New & Used Chevrolet SS: In Depth
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The Chevrolet SS is a four-door sedan with a very small following, but with some serious performance credentials—including rear-wheel drive, a manual transmission, and a V-8 engine.
The SS is actually a lightly reworked Australian-market Holden Commodore sedan once sold in the States as the Pontiac G8. After Pontiac's demise, the Holden gained a bowtie along with a few aluminum bits to shed pounds.
The SS is the brand's 415-horsepower return to the rear-drive sedan market. With its 6.2-liter V-8 borrowed from the sportier Camaro, some say the SS is the Corvette sedan enthusiasts have always dreamed of—especially when outfitted with the no-cost optional six-speed manual.
MORE: See our 2016 Chevrolet SS review
With its return to the mainstream, the car gets the SS badge and a bowtie, but it still will be a relatively rare sight on the roads. The four-door companion piece to the Camaro coupe will be sold in limited volumes, as a halo car for a sedan lineup that now includes the Sonic, Cruze, Malibu, and Impala. Since its time as a Pontiac, the car has gone on a bit of a diet, using aluminum in places such as the hood and fenders to shed weight. It has also finally been gifted with modern telematics, including the navigation system that the G8 lacked.
The SS looks the part of a classic rear-drive sedan. It's still a handsome shape, years after similar body panels were introduced on the G8, with a light upkick to its tail and squat muscle-car proportions. The cockpit gets the most updates compared to the Pontiac, with blue interior lighting and other new surfaces and features to bring it up to a more modern pace.
There's only one engine offered in the SS: a 415-horsepower, 6.2-liter small-block V-8 lifted from the Camaro and the last Corvette. For 2014, only a six-speed automatic was available, while a six-speed manual is now a no-cost option. The big eight-cylinder sends its output to the rear wheels, and GM says the SS will run to 60 mph in about 5.0 seconds.
The heavy emphasis on performance extends to the Chevy SS's ride and handling. With ideal 50/50 weight distribution and a multi-link rear suspension, the SS is set up more like a sports car than a typical large sedan. It rides on Z-rated tires for great grip and comes with Brembo brakes that provide fantastic stopping power. Steering-wheel shift paddles are included on automatic models.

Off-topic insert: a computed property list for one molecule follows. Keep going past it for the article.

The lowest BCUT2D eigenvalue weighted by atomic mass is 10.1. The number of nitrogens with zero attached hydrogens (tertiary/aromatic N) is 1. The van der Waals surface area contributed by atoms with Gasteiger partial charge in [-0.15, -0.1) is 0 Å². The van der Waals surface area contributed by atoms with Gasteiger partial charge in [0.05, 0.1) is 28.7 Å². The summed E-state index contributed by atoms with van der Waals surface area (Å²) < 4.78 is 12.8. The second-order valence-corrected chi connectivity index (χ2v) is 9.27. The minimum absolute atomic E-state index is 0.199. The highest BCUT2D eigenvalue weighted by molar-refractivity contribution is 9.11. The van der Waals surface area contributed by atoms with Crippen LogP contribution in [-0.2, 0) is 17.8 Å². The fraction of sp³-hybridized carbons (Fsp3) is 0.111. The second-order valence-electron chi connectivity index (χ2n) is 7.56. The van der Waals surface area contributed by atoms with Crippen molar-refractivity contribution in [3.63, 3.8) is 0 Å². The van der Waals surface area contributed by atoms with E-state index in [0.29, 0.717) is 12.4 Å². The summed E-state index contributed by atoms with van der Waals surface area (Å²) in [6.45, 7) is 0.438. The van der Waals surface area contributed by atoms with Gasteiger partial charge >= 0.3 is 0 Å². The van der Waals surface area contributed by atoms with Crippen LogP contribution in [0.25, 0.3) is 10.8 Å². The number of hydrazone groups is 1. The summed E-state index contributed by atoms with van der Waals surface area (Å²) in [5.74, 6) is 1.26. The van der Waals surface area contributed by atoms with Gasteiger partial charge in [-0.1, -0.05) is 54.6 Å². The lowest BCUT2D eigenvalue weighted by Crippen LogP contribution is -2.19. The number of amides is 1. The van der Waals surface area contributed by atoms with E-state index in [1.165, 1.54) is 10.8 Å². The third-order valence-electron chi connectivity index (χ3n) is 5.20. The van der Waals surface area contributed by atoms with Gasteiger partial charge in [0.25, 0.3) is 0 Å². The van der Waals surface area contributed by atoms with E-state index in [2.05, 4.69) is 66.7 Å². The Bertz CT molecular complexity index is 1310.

On the safety front, each Chevy SS has eight airbags as standard equipment, including a pair of knee airbags for front passengers. A rearview camera; lane-departure and forward-collision warning systems; and blind-spot monitors are all included as well. The SS hasn't been, and likely will not be, tested by either of the national safety agencies given its low sales volume.
Leather upholstery, dual-zone automatic climate control, heated-and-ventilated front seats, keyless access, push-button start, remote start, a head-up display, and 220-watt Bose audio are all included. So is Chevrolet MyLink, which is controlled through an eight-inch color touch screen and can help manage hands-free conversations, media, and infotainment apps on a connected smartphone. The G8, for comparison, didn't even offer navigation.
The 2015 Chevrolet SS added some notable new features. Among the key ones for enthusiasts: an available six-speed manual transmission and standard magnetorheological dampers. It will also feature Brembo brakes at all four corners; the 2014 SS had Brembos only at the front. Other upgrades for 2015 included OnStar 4G LTE connectivity and a built-in Wi-Fi hotspot, which General Motors is rolling out across its fleet.
Changes were minimal for the 2016 model year.
If you're looking for a hyper-miling sedan, perhaps you've missed the point. The Chevrolet SS equipped with a manual manages 14 mpg city/22 mpg highway/17 mpg combined, according to the Environmental Protection Agency. The automatic manages 14 mpg city/20 mpg highway/16 mpg combined according to the agency.